FIGURE 9 I Manufacturing process for composite paints with EVOQUE
pre-composite polymen
approximately cgual to, or slightly better than, the con-
ventional paint for abrasive scrub, stain removal and
alkyd adhesinn.
The Paint Making Process
P aint manufacturing with E VO Q U E pte-composite tech-
nology is nearly identical to the conventional point-mak-
ing process, Several paint lnanufacturing options have
been identified for E VO Q U E , using dry and sinny grades
of titanium dioxides.
We worked with a paint manufacturer to run several
250-gallon paint batch trials. Commercial quantities of
both a high-quality fiat and semigloss formulation were
made using E VO Q U E and universal-grade dry TiO 2 fol~
lowing the process outlined in Figure 9. The formation
of the composite - which is the combination of E VO Q U E
pro-composite poly~ner and Ti02 - is critical in the paint
making process.
In our paint plant trial, a grind was made in a separate
dispersion tank under normal conditions. A ll liquid mill
base materials were added first while mixing at 1 000
rpm. Dry extender pigments were added next and mixing
speed was increased to 1 500 rpln. Dry TiO 2 was added
while adjusting the mixing speed to 1 500-2000 rpm and
mixing lbr at least 1 5 rain. In a separate vessel or mixing
tank, we charged the E VO Q U E pre-colnposite polymer.
water and defoamer under agitation. The grind was
then added to the mixing tank with sufficient agitation
for at least 1 0 min. It is during this stage whereby the
TiO 2 is being added to E VO Q U E pro-composite polymer
that the composite is being formed and that the 1 0 rain
mix tinre ensures the composite reaction is complete.
The rest of the letdown materials were then added to the
batch while mixing at I000-1 500 rpm and adjusted with
water and thickeners to the desired high-and low-shear
viscosities of the final paint.
Performance Features
While the key advantage of E VO Q U E is hiding efficiency,
there are other possible performance benefits with this
technology due to its improved pigment distribution, Inte-
rior paint properties such as household stain resistance
1 0% Ti02 in a high-quality semigloss and 1 5% TiO 2 in a
high-quality flat when reformulating with E VO Q U E pre-
composite polymer. A side-by-side drawdown of the con-
ventional paint vs, the reformulated composite version of
the same paint is shown, Tea, coffee and grape juice were
applied to the dried paint fihn and allowed to penetrate
the fibn For 60 rain before they were rinsed with tap water.
The test panel was then washed with a non-abrasive
cleaner for 200 cycles using a Gardner Scrub Machine.
A s seen in the exalnple, the composite paint looks cleaner
compared to the conventional control paint.
O ther notable improvements have been seen with
E VO Q U E in our exterior durability testing, such as tan-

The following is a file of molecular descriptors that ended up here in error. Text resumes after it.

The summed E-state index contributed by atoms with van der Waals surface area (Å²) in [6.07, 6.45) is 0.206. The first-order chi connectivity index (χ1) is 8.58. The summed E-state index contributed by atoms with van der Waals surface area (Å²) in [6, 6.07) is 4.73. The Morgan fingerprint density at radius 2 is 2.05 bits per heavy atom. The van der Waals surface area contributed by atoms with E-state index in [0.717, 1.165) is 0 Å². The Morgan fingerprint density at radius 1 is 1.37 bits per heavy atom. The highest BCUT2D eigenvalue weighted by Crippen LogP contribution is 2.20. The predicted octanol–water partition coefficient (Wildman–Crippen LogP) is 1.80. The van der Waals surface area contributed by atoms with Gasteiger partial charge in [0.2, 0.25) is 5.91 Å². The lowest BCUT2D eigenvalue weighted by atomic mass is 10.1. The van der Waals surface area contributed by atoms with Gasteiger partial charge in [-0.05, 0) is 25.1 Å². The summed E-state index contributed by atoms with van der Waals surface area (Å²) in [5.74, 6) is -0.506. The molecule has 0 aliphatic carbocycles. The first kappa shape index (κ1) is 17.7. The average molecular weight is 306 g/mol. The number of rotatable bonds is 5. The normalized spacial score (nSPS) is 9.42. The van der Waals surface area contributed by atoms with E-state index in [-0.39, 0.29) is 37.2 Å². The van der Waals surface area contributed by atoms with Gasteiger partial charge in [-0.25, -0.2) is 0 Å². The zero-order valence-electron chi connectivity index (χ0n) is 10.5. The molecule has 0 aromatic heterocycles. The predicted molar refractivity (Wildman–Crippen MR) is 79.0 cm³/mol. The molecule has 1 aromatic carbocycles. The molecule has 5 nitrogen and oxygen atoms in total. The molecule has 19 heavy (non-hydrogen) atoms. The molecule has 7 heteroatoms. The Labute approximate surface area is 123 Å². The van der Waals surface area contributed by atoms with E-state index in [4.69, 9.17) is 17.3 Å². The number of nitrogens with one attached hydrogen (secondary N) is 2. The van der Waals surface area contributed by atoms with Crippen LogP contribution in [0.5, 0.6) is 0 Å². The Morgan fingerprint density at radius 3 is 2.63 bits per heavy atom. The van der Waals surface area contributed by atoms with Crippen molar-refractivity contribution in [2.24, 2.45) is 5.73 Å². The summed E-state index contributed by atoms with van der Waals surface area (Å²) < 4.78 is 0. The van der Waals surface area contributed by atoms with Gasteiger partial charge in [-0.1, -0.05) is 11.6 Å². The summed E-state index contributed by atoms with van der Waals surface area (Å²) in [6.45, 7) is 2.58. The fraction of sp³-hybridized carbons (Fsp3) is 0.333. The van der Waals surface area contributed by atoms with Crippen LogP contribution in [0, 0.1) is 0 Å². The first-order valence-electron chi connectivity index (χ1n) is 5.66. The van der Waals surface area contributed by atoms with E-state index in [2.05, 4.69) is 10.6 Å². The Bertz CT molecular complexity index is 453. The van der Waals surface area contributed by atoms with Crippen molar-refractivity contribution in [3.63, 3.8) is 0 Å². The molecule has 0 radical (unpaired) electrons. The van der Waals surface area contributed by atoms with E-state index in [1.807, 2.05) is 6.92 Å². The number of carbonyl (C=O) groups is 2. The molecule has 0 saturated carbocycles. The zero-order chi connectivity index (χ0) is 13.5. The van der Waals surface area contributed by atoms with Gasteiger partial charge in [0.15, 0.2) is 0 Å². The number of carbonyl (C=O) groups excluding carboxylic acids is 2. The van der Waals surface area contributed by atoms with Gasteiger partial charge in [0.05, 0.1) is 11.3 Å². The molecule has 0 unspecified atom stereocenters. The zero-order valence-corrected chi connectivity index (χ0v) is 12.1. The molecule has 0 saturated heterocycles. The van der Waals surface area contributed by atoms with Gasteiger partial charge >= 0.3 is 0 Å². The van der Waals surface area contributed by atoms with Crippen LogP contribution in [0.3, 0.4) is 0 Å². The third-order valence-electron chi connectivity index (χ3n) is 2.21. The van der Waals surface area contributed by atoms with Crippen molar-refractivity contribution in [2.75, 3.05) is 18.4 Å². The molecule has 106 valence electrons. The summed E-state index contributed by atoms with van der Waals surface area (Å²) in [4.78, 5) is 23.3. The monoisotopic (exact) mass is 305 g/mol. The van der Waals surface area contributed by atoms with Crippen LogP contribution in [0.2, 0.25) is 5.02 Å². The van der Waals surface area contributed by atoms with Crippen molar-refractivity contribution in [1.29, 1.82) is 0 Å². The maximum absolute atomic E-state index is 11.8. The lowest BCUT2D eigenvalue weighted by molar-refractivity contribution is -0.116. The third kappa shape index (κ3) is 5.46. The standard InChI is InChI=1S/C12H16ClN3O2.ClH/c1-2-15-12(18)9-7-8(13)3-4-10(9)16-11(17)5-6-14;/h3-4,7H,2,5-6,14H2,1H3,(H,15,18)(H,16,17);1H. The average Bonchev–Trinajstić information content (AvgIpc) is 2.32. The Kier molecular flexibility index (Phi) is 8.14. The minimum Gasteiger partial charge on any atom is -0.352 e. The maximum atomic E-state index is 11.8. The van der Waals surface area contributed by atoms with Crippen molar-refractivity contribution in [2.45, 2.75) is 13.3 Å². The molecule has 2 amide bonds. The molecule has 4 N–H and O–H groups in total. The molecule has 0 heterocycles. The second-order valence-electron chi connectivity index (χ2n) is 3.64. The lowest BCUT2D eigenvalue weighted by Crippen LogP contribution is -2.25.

nin stain blacking and rust staining resistance. The
same high-quality fiat paints used in the stain remaval
examined after 1 8 months on our test fences located
in Spring House, P A . For tannin stain blocking testing,
we applied two coats of the test paints directly on a red-
wood panel. The panel was then placed horizontally face
down on the exposure rack. A s seen in the photo from
Figure 1 1 , the composite paint, while slightly yellow
in color due to some tannin bleeding, looks much bet
ter thml its conventional controh the same two paints
were also drawn down on a cold rolled steel panel, dried
overnight and then exposed on a north vertical rack.
A fter 1 8 months, the composite paint shows some slight
rust spots, but is much better tbau its conventional
control counterpart. These performance enhancelnents
observed with E VO Q U E can be attributed to the tighter
films that are formed because of the better distribution of
the Ti02 particles in the paint fihn. A s for other exterior
properties, we continue to monitor but expect equal to
improved performance over tinle.
Life Cycle Assessment and
Environmental Impact
We performed a comparative Life Cycle A ssessment (LCA )
of waterborne paints for interior and exterior wall protec-
tion and decoration in the context of the E uropean paint
market in order to better understand the environmental
impact arising lbom the use of R O P A Q U E and E Vt/Q IJE , The
goal of the LCA was to obtain an objective assessment of
the environmental perfornlance of the waterborne paints
produced with our opaque polymer and pre-composite
technologies and many pre existing conventional binder
technologies aml compare the results to help advance our
indusixys understanding of the situation.
The LCA was performed in compliance with the require-
meats of International Standards (ISO 1 4040 aml IS()
1 4044). A third party review and peel: reviews were per
formed by LCA and indust:ry experts to provide independent
opinions on this shldy, Several waterborne paint tbrmula-